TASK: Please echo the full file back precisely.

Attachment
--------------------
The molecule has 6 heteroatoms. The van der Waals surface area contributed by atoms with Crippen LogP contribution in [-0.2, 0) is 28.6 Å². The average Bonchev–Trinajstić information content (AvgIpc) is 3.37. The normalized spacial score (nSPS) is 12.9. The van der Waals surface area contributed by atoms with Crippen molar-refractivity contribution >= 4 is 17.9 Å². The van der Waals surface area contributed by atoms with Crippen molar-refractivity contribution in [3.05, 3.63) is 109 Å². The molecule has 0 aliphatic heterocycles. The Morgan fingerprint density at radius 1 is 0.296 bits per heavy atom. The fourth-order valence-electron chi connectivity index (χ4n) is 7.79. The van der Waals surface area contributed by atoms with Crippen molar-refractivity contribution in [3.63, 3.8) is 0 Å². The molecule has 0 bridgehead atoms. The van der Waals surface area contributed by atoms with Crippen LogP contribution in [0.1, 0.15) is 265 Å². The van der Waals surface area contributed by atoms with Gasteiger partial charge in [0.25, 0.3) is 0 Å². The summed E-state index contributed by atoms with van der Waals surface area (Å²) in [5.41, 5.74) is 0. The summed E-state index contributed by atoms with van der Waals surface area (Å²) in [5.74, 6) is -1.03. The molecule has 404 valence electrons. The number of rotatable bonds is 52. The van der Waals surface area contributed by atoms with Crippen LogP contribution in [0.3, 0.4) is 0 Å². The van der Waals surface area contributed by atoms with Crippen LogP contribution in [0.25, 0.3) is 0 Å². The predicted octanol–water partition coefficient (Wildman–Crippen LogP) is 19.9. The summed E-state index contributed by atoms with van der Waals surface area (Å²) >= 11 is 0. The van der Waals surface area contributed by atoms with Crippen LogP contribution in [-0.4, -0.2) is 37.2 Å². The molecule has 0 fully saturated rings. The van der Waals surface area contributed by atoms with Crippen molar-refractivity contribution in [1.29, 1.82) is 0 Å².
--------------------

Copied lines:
The molecule has 6 heteroatoms. The van der Waals surface area contributed by atoms with Crippen LogP contribution in [-0.2, 0) is 28.6 Å². The average Bonchev–Trinajstić information content (AvgIpc) is 3.37. The normalized spacial score (nSPS) is 12.9. The van der Waals surface area contributed by atoms with Crippen molar-refractivity contribution >= 4 is 17.9 Å². The van der Waals surface area contributed by atoms with Crippen molar-refractivity contribution in [3.05, 3.63) is 109 Å². The molecule has 0 aliphatic heterocycles. The Morgan fingerprint density at radius 1 is 0.296 bits per heavy atom. The fourth-order valence-electron chi connectivity index (χ4n) is 7.79. The van der Waals surface area contributed by atoms with Crippen molar-refractivity contribution in [3.63, 3.8) is 0 Å². The molecule has 0 bridgehead atoms. The van der Waals surface area contributed by atoms with Crippen LogP contribution in [0.1, 0.15) is 265 Å². The van der Waals surface area contributed by atoms with Gasteiger partial charge in [0.25, 0.3) is 0 Å². The summed E-state index contributed by atoms with van der Waals surface area (Å²) in [5.41, 5.74) is 0. The summed E-state index contributed by atoms with van der Waals surface area (Å²) in [5.74, 6) is -1.03. The molecule has 404 valence electrons. The number of rotatable bonds is 52. The van der Waals surface area contributed by atoms with Crippen LogP contribution in [0.3, 0.4) is 0 Å². The van der Waals surface area contributed by atoms with Crippen LogP contribution in [0.25, 0.3) is 0 Å². The predicted octanol–water partition coefficient (Wildman–Crippen LogP) is 19.9. The summed E-state index contributed by atoms with van der Waals surface area (Å²) >= 11 is 0. The van der Waals surface area contributed by atoms with Crippen LogP contribution in [-0.4, -0.2) is 37.2 Å². The molecule has 0 fully saturated rings. The van der Waals surface area contributed by atoms with Crippen molar-refractivity contribution in [1.29, 1.82) is 0 Å².